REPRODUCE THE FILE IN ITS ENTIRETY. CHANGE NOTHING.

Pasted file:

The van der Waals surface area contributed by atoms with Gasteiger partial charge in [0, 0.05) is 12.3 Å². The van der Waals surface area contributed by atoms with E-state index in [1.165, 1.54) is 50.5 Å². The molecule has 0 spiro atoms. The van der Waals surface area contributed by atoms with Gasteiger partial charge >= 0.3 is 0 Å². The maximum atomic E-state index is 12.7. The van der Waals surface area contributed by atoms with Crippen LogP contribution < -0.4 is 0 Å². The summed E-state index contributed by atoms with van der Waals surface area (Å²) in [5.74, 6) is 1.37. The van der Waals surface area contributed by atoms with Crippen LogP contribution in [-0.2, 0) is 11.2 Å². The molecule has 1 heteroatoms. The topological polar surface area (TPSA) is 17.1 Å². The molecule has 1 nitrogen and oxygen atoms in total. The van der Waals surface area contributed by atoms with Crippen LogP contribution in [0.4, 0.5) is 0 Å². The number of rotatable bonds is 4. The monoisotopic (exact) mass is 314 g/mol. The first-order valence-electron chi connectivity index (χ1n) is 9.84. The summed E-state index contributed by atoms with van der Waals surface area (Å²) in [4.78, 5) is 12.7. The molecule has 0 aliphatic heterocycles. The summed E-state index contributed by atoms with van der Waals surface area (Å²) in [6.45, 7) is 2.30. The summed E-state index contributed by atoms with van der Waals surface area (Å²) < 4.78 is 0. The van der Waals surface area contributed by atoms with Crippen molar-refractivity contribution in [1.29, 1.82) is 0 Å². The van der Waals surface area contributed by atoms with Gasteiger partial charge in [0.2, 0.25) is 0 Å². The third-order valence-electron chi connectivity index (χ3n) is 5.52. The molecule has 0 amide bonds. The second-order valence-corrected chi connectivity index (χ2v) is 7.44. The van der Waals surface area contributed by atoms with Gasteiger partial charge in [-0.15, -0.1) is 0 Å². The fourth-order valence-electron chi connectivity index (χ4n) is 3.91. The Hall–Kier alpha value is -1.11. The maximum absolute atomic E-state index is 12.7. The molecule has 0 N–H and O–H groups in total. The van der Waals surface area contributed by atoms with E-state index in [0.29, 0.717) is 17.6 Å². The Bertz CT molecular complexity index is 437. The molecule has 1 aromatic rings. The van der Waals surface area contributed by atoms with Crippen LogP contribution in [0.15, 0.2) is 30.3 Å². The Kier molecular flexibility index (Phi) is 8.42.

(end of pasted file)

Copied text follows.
The van der Waals surface area contributed by atoms with Gasteiger partial charge in [0, 0.05) is 12.3 Å². The van der Waals surface area contributed by atoms with E-state index in [1.165, 1.54) is 50.5 Å². The molecule has 0 spiro atoms. The van der Waals surface area contributed by atoms with Gasteiger partial charge >= 0.3 is 0 Å². The maximum atomic E-state index is 12.7. The van der Waals surface area contributed by atoms with Crippen LogP contribution < -0.4 is 0 Å². The summed E-state index contributed by atoms with van der Waals surface area (Å²) in [5.74, 6) is 1.37. The van der Waals surface area contributed by atoms with Crippen LogP contribution in [-0.2, 0) is 11.2 Å². The molecule has 1 heteroatoms. The topological polar surface area (TPSA) is 17.1 Å². The molecule has 1 nitrogen and oxygen atoms in total. The van der Waals surface area contributed by atoms with Crippen LogP contribution in [0.4, 0.5) is 0 Å². The number of rotatable bonds is 4. The monoisotopic (exact) mass is 314 g/mol. The first-order valence-electron chi connectivity index (χ1n) is 9.84. The summed E-state index contributed by atoms with van der Waals surface area (Å²) in [4.78, 5) is 12.7. The molecule has 0 aliphatic heterocycles. The summed E-state index contributed by atoms with van der Waals surface area (Å²) in [6.45, 7) is 2.30. The summed E-state index contributed by atoms with van der Waals surface area (Å²) < 4.78 is 0. The van der Waals surface area contributed by atoms with Crippen molar-refractivity contribution in [1.29, 1.82) is 0 Å². The van der Waals surface area contributed by atoms with Gasteiger partial charge in [0.2, 0.25) is 0 Å². The third-order valence-electron chi connectivity index (χ3n) is 5.52. The molecule has 0 amide bonds. The second-order valence-corrected chi connectivity index (χ2v) is 7.44. The van der Waals surface area contributed by atoms with Gasteiger partial charge in [-0.15, -0.1) is 0 Å². The fourth-order valence-electron chi connectivity index (χ4n) is 3.91. The Hall–Kier alpha value is -1.11. The maximum absolute atomic E-state index is 12.7. The molecule has 0 N–H and O–H groups in total. The van der Waals surface area contributed by atoms with E-state index in [0.29, 0.717) is 17.6 Å². The Bertz CT molecular complexity index is 437. The molecule has 1 aromatic rings. The van der Waals surface area contributed by atoms with Crippen LogP contribution in [0.15, 0.2) is 30.3 Å². The Kier molecular flexibility index (Phi) is 8.42.